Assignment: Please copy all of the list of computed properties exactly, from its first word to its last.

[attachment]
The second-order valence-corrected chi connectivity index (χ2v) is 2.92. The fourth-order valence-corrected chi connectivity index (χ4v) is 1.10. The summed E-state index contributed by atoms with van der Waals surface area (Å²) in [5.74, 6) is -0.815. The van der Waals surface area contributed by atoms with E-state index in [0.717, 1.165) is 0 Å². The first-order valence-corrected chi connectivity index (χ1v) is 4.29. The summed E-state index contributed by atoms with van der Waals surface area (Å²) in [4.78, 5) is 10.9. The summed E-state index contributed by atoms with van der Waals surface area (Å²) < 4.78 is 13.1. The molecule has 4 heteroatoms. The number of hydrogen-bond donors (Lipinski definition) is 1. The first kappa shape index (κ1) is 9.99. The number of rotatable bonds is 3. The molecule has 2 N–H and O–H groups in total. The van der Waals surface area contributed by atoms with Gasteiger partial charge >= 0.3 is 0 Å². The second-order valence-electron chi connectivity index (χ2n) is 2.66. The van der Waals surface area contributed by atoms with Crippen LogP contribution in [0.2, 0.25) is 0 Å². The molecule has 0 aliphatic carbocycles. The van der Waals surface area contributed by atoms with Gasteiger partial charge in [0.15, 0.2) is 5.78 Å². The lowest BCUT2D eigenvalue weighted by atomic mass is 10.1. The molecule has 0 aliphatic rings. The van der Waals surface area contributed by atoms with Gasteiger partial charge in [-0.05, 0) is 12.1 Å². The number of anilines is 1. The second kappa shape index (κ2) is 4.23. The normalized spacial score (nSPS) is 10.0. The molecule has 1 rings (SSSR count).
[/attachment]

The second-order valence-corrected chi connectivity index (χ2v) is 2.92. The fourth-order valence-corrected chi connectivity index (χ4v) is 1.10. The summed E-state index contributed by atoms with van der Waals surface area (Å²) in [5.74, 6) is -0.815. The van der Waals surface area contributed by atoms with E-state index in [0.717, 1.165) is 0 Å². The first-order valence-corrected chi connectivity index (χ1v) is 4.29. The summed E-state index contributed by atoms with van der Waals surface area (Å²) in [4.78, 5) is 10.9. The summed E-state index contributed by atoms with van der Waals surface area (Å²) < 4.78 is 13.1. The molecule has 4 heteroatoms. The number of hydrogen-bond donors (Lipinski definition) is 1. The first kappa shape index (κ1) is 9.99. The number of rotatable bonds is 3. The molecule has 2 N–H and O–H groups in total. The van der Waals surface area contributed by atoms with Gasteiger partial charge >= 0.3 is 0 Å². The second-order valence-electron chi connectivity index (χ2n) is 2.66. The van der Waals surface area contributed by atoms with Crippen LogP contribution in [0.2, 0.25) is 0 Å². The molecule has 0 aliphatic carbocycles. The van der Waals surface area contributed by atoms with Gasteiger partial charge in [0.15, 0.2) is 5.78 Å². The lowest BCUT2D eigenvalue weighted by atomic mass is 10.1. The molecule has 0 aliphatic rings. The van der Waals surface area contributed by atoms with Gasteiger partial charge in [-0.05, 0) is 12.1 Å². The number of anilines is 1. The second kappa shape index (κ2) is 4.23. The normalized spacial score (nSPS) is 10.0. The molecule has 1 rings (SSSR count).